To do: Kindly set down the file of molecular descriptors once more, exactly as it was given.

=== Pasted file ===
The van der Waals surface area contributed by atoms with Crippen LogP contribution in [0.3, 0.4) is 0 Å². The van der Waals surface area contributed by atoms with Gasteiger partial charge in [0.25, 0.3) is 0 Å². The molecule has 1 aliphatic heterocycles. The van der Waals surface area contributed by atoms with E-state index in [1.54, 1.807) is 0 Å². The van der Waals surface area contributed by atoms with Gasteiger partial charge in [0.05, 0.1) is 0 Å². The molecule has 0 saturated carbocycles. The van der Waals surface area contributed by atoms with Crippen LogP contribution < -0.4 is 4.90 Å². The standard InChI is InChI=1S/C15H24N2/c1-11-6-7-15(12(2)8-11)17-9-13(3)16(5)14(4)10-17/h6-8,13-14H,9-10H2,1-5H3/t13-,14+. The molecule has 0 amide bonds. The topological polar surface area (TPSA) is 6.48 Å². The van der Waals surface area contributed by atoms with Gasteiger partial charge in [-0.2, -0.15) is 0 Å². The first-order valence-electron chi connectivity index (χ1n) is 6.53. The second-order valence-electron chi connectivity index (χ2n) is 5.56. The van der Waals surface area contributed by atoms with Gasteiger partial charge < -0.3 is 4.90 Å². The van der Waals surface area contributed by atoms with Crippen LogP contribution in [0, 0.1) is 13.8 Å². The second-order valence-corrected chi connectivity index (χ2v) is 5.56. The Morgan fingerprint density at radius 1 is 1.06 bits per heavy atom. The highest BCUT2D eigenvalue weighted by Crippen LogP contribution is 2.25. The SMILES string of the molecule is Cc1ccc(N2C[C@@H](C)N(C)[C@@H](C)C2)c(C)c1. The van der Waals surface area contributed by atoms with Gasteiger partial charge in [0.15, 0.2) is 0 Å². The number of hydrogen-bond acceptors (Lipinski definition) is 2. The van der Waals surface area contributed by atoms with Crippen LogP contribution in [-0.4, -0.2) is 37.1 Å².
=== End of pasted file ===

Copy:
The van der Waals surface area contributed by atoms with Crippen LogP contribution in [0.3, 0.4) is 0 Å². The van der Waals surface area contributed by atoms with Gasteiger partial charge in [0.25, 0.3) is 0 Å². The molecule has 1 aliphatic heterocycles. The van der Waals surface area contributed by atoms with E-state index in [1.54, 1.807) is 0 Å². The van der Waals surface area contributed by atoms with Gasteiger partial charge in [0.05, 0.1) is 0 Å². The molecule has 0 saturated carbocycles. The van der Waals surface area contributed by atoms with Crippen LogP contribution < -0.4 is 4.90 Å². The standard InChI is InChI=1S/C15H24N2/c1-11-6-7-15(12(2)8-11)17-9-13(3)16(5)14(4)10-17/h6-8,13-14H,9-10H2,1-5H3/t13-,14+. The molecule has 0 amide bonds. The topological polar surface area (TPSA) is 6.48 Å². The van der Waals surface area contributed by atoms with Gasteiger partial charge in [-0.2, -0.15) is 0 Å². The first-order valence-electron chi connectivity index (χ1n) is 6.53. The second-order valence-electron chi connectivity index (χ2n) is 5.56. The van der Waals surface area contributed by atoms with Gasteiger partial charge < -0.3 is 4.90 Å². The van der Waals surface area contributed by atoms with Crippen LogP contribution in [0, 0.1) is 13.8 Å². The second-order valence-corrected chi connectivity index (χ2v) is 5.56. The Morgan fingerprint density at radius 1 is 1.06 bits per heavy atom. The highest BCUT2D eigenvalue weighted by Crippen LogP contribution is 2.25. The SMILES string of the molecule is Cc1ccc(N2C[C@@H](C)N(C)[C@@H](C)C2)c(C)c1. The van der Waals surface area contributed by atoms with Gasteiger partial charge in [0.15, 0.2) is 0 Å². The number of hydrogen-bond acceptors (Lipinski definition) is 2. The van der Waals surface area contributed by atoms with Crippen LogP contribution in [-0.4, -0.2) is 37.1 Å².